Brian Forrest had been thinking a lot about his 62-year-old cousin Richard Gillette, who was suffering from end-stage liver disease.
"Richard is one of five brothers who I had always looked up to when I was a kid," said Brian, 48. "When they were young, all five of them came up from Illinois during the summer to help out on my dad's farm in Stratford," — a village of 1,600 in northern Wisconsin, about 30 miles west of Wausau.
Two of the five brothers died in their 50s - and Brian didn't want to see a third Gillette brother die before his time.
As sick as Richard was in the spring of 2019, he was unlikely to receive a new liver from a deceased donor in time to save his life. Too many patients were ahead of him on the transplant list - and most of them were even sicker.
Brian makes an important call
Richard's brother, Garry, told Brian about a friend of his who got screened to become a living liver donor. (A living donor undergoes surgery in which part, not all, of the liver is removed. Within weeks, the liver grows back in size.)
"Talking with Garry made me think about becoming a living liver donor for Richard," said Brian. "At first, I assumed it was unlikely that my liver would be a match for Richard. Still, I was curious enough to look into it."
Knowing that Richard was being cared for by the UW Health Transplant Team in Madison, Brian spoke with Transplant Coordinator Beth Spaith the next morning.
"I knew my blood type matched Richard's, so Beth explained everything I would have to go through just to determine if I could be a donor," Brian said. "It was a little daunting."
To learn if he would qualify as Richard's liver donor, Brian would have to undergo three days of extensive screening in Madison. The outcome was out of his hands, but Brian found some comfort in that.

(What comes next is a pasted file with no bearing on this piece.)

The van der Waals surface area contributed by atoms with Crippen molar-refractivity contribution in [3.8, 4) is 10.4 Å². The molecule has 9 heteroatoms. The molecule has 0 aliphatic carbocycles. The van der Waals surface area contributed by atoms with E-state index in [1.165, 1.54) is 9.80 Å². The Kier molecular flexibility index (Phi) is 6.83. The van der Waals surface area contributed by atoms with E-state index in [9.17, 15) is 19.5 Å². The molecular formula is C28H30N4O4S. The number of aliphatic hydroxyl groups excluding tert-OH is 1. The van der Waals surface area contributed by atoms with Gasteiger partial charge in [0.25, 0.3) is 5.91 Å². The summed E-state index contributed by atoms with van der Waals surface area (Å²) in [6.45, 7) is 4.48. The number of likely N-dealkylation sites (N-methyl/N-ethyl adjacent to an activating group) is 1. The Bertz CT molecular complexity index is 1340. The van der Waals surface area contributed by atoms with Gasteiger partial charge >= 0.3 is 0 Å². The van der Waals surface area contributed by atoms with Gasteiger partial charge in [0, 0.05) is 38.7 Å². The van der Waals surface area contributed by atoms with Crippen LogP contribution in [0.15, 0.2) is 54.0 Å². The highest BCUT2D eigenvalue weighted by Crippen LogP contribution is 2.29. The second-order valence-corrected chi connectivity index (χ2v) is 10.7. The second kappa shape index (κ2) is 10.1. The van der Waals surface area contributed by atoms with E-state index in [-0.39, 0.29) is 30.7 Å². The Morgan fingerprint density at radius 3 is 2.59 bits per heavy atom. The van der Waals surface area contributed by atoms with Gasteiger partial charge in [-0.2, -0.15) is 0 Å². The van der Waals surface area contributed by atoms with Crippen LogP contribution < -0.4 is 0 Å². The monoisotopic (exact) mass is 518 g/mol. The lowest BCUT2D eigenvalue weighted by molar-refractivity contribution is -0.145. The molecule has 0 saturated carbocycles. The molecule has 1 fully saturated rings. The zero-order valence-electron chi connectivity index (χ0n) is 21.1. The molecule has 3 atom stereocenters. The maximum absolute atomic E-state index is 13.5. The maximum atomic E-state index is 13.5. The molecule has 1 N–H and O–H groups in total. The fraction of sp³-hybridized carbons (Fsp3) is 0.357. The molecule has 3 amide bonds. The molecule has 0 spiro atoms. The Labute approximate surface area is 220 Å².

"My wife, Elaine, and I kept saying that God was driving the car and we were just riding in the back seat waiting to see where it would go," Brian said.
Also available to Brian — and to anyone considering becoming a living donor — are UW Health social workers, who go over every facet of the process and stay engaged with living donors throughout their journey.
"While there is no medical benefit to becoming a living donor — and there clearly are risks — the emotional payoff of supporting a loved one or friend this way can be incredibly high," said UW Health Transplant social worker Paul Smith.
Total support from family
Brian made a point of involving his entire family as he weighed the pluses and minuses of donating part of his liver. If he was a match, Brian would undergo a complex surgery followed by six to 12 weeks of recuperation that would greatly impact Elaine, their five children, and the employees of his family-run dairy farm. He would not move forward without everyone's buy-in, which he received in full.
"A lot of people would have to pick up the slack for me. It took a village, and we were very lucky to have a village," Brian said. Following the screening process, Brian passed every test and the transplant surgery was scheduled.
With three surgeons required, along with two comprehensive medical staffs — one for the donor and one for the recipient — scheduling a transplant surgery can take up to a few months to coordinate. Fortunately, everything fell into place for a July 1, 2019, surgery, a mere six weeks after Brian first thought about becoming a living donor.
Would 'do it again in a heartbeat'
Everything went well and today, Brian is fully recovered. Richard is back home in Rockford, Ill., with a new lease on life, thanks to his generous cousin.
"I would do it again in a heartbeat," Brian said. "For someone considering it, this is not something to take lightly. The first week after surgery was kind of tough, but by Week 5, I was just about back to normal. It's also amazing how quickly both my liver and Richard's grew back in just a few weeks. Most of all, this whole experience brought our family even closer. It's hard to put a price on that."